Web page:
‘Time is a vindictive bandit to steal the beauty of our former selves. We are left with sagging, rippled flesh and burning gums with empty sockets.’
So wrote Italian Renaissance painter Raphael, born April 6, 1483 in Urbino. Time was not kind to Raphael. His mother died when he was nine; his father two years later. Raphael himself died at the age of thirty-seven.
But, Raffaello Sanzio da Urbino – who was also a poet, draftsman, archeologist – made extraordinary use of the time he was given. After the death of his father Giovanni Santi, painter for the Duke of Urbino, the 11 year old Raphael took over his studio and quickly made his mark as a painter of exceptional quality.
Raphael went on to work in Perugino, Florence, and eventually Rome where he painted in the Vatican. In his short life, Raffaello Sanzio da Urbino also made his mark in architecture. He was commissioned to design palaces and served as Chief Architect for Pope Julius II.
Much mystery and gossip surrounded Raphael’s early death, but his legacy remained. A translation of the inscription that Cardinal Pietro Bembo wrote for his tomb in the Pantheon reads: ‘Here lies Raffaello who, when alive, Nature was afraid to be won by him, when he died, she wanted to die herself”.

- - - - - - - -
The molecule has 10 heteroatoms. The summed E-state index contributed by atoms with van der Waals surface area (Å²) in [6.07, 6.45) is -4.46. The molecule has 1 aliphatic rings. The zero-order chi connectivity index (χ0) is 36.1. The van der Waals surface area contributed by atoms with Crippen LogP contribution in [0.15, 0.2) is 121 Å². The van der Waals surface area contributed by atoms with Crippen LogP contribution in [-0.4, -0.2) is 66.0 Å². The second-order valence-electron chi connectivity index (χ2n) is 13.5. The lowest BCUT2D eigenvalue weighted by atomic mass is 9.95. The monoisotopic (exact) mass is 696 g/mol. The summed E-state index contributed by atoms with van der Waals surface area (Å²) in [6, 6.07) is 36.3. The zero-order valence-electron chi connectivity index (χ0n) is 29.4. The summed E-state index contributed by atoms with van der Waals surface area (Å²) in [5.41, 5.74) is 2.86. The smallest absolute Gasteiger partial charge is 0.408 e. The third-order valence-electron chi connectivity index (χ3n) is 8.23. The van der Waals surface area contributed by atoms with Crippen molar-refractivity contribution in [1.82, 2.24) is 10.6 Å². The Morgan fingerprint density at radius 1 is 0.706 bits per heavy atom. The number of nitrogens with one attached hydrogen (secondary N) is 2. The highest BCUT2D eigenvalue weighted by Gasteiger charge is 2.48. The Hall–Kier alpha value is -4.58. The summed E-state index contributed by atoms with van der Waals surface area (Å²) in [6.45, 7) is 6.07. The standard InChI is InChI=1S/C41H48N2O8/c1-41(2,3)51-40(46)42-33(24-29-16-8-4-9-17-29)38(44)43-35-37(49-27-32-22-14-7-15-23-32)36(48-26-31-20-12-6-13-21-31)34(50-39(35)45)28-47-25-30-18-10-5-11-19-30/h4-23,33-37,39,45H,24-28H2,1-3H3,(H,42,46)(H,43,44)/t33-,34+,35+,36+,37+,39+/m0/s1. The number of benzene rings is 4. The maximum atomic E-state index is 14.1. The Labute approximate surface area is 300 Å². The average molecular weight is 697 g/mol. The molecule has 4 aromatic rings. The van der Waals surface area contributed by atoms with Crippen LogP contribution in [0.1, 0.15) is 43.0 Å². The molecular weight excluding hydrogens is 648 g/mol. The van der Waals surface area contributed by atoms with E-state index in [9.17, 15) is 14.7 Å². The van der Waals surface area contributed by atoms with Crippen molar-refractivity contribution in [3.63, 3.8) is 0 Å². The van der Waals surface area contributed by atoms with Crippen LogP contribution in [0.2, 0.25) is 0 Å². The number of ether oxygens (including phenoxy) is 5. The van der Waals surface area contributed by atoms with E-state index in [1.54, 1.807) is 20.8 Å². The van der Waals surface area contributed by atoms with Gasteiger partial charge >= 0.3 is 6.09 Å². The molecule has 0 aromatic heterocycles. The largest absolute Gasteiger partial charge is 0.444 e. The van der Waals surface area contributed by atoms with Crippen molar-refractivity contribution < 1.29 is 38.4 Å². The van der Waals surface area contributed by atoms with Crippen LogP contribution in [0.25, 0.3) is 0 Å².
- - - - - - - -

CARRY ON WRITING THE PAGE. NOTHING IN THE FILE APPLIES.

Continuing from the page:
To mark the 500 year anniversary of Raphael’s death in April, 1520, The National Art Gallery of London is supposed to be mounting a 2020 exhibit of Raphael’s paintings, drawings, tapestries. Curated by Matthias Wivel, the exhibit is scheduled to run from October 2020 to January 2021 and will include works from The National Art Gallery’s significant Raphael collection and loans from museums across the world.
Saint Catherine. ~1507
The Mond. Crucifixion. 1502-03
Terranuova Madonna. 1505
Madonna of the Pinks. 1506-1507
The Garvagh Madonna. 1509-1510
Sueño del Caballero. 1504
360 Tour of Raphael Rooms in the Vatican Museum
Header: Raphael. Portrait of Maddalena Doni. 1506